The state still only had 26,308 personal bankruptcies, or just one personal bankruptcy filing for every 196 adults. That same year, one bankruptcy was filed for every 115 adults in the United States. This means the in-state rate was barely more than half the national rate.
After the 2005 peak, bankruptcy rates plummeted. There were only 8,000 bankruptcies in Massachusetts in 2006, a number so low that it hadn’t been seen since 1990. This was simply the result of the previous year’s influx; most of the people in financial trouble had already filed for bankruptcy in 2005.
Since then, bankruptcy numbers have risen but remain much lower than the national rate.
Credit Scores in Massachusetts
In early 2012, Massachusetts residents had an average FICO credit score of 680, on a scale of 300 to 850. This was second only to New Jersey, which came in at 681.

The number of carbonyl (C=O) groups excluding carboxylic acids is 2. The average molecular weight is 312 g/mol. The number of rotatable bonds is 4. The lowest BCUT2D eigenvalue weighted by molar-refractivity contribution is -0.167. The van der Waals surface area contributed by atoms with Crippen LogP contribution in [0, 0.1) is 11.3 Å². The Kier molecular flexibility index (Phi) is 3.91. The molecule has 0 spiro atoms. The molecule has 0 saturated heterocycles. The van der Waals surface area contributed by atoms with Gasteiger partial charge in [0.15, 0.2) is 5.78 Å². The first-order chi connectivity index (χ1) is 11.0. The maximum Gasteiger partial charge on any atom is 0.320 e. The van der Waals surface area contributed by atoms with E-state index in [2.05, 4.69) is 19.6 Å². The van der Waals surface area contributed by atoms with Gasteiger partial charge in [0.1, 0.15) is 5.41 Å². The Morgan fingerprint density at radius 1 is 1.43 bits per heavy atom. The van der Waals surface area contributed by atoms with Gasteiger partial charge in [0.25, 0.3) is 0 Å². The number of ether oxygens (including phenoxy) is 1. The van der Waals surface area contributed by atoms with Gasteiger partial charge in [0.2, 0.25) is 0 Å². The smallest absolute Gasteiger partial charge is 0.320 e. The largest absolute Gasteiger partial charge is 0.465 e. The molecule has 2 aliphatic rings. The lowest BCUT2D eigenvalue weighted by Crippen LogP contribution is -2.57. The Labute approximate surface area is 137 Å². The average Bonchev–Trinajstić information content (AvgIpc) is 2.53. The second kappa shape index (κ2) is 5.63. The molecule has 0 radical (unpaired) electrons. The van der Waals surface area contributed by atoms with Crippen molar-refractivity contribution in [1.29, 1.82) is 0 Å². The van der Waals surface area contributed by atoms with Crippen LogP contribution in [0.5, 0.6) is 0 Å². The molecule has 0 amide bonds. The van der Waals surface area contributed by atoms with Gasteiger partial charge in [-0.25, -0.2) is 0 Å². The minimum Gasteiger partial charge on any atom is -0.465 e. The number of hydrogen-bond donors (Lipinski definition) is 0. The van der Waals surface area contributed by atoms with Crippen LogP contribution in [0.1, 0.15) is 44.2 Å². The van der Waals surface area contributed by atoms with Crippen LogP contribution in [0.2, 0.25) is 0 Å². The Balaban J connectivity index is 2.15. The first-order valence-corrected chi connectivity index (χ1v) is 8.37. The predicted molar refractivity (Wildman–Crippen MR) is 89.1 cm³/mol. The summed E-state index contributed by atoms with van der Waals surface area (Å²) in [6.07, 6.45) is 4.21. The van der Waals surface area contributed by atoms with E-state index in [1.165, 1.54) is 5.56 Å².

High scores are the norm throughout Massachusetts, and no area of the state was exceptionally lower. Boston, however, came in higher than the rest of the state, and most of the rest of the country. Of 143 U.S. cities, Boston had the seventh-highest credit score.
Consumer Fraud and Identity Theft
Massachusetts ranks right in the middle for both fraud and identity theft. For every 100,000 residents, there were 62 identity thefts in 2010, ranking Massachusetts 25th in the country. The state also ranked 25th in consumer fraud, with 289 fraud complaints per 100,000 residents.
These numbers appeared steady even in metropolitan areas. The Boston area, for example, experienced 62 identity thefts and 299 consumer fraud incidents per 100,000 people.